Wherever we think the theatre of consciousness is located (if we happen to believe in such a thing), deciding when the lights are off and the curtains are down is liable to be somewhat arbitrary. It is here that the issue of personal identity gives rise to complex practical problems. For example, anyone having to decide whether to turn off life-support may also have to decide who, if anyone, is currently having their life supported.
All of our body and parts of the brain might be considered a collection of potential cast-offs. But if we find out that Locke is wrong about identity functioning through consciousness, how we deal with them would be very different. Without Locke’s criteria for personal identity through consciousness, we might want to consider the rights of cells taken from our body, such as blood or cancer cells. Currently, the cells that comprise a foetus extracted from the womb after nine months of gestation are accorded rights even before birth; but change the definition of a person, and an earlier stage of the foetus may be due rights. And if we are convinced of the Lockean notion of identity and we keep chopping away at a brain, we must know when consciousness is eliminated, at which point we are compelled to remove all rights and responsibilities. The problem is that consciousness is indivisible but the brain is not. Locke wedded Descartes’ immaterial mind to a thoroughgoing hard-headedness when it came to the body. But if we keep losing parts of the brain we might be forced to re-examine these notions of consciousness.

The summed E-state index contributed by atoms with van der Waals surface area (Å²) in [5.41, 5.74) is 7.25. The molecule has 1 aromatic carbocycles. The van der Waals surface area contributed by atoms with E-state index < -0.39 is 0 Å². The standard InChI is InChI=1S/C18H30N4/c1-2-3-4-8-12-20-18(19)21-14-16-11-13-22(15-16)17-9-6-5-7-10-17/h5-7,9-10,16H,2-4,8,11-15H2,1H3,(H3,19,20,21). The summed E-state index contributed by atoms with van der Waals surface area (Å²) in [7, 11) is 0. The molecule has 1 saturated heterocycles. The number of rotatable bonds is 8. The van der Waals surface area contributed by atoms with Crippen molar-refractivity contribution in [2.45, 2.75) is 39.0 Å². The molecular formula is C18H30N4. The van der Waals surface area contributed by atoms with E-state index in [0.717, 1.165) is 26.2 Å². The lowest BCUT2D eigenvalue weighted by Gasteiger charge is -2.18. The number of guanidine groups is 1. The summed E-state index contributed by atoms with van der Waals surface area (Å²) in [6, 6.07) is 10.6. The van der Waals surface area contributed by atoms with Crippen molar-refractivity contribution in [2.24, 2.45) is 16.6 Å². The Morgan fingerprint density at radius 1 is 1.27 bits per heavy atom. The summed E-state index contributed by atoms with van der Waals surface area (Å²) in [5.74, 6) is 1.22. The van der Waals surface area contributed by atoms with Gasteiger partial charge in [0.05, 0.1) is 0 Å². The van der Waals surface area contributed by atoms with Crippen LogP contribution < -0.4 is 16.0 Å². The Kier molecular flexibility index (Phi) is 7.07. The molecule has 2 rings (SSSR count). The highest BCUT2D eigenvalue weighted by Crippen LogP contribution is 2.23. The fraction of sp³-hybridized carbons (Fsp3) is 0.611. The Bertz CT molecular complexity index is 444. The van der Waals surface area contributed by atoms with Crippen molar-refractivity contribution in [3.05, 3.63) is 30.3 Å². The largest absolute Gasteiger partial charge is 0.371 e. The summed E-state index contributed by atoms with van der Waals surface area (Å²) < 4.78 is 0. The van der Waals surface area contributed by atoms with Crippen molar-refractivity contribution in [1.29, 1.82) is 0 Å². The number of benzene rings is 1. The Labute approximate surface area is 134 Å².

Even worse, if you are a thoroughgoing materialist, science has removed you from consideration. Such materialists claim there is no you in charge of anything, only a brain. Or you might call it the epiphenomenal self, the ghost in the machine, or the illusion of ego. On this basis, in the future, should a consensus exist that pseudo-consciousness is only ever due pseudo-rights and can only exercise pseudo-moral responsibility, a doctor’s decision when to terminate a life should not trouble the law or the medical professions because there is no actual self to eliminate nor any responsibility on their part when they do so. The laws that ethical committees decide to enact may then be called pseudo-laws, and we may call the argument for enacting these laws a pseudo-argument.
© Brett N. Wilson 2019
Brett Wilson is the author of the hard science fiction novel The Tears of God (2011). He lives in Manchester.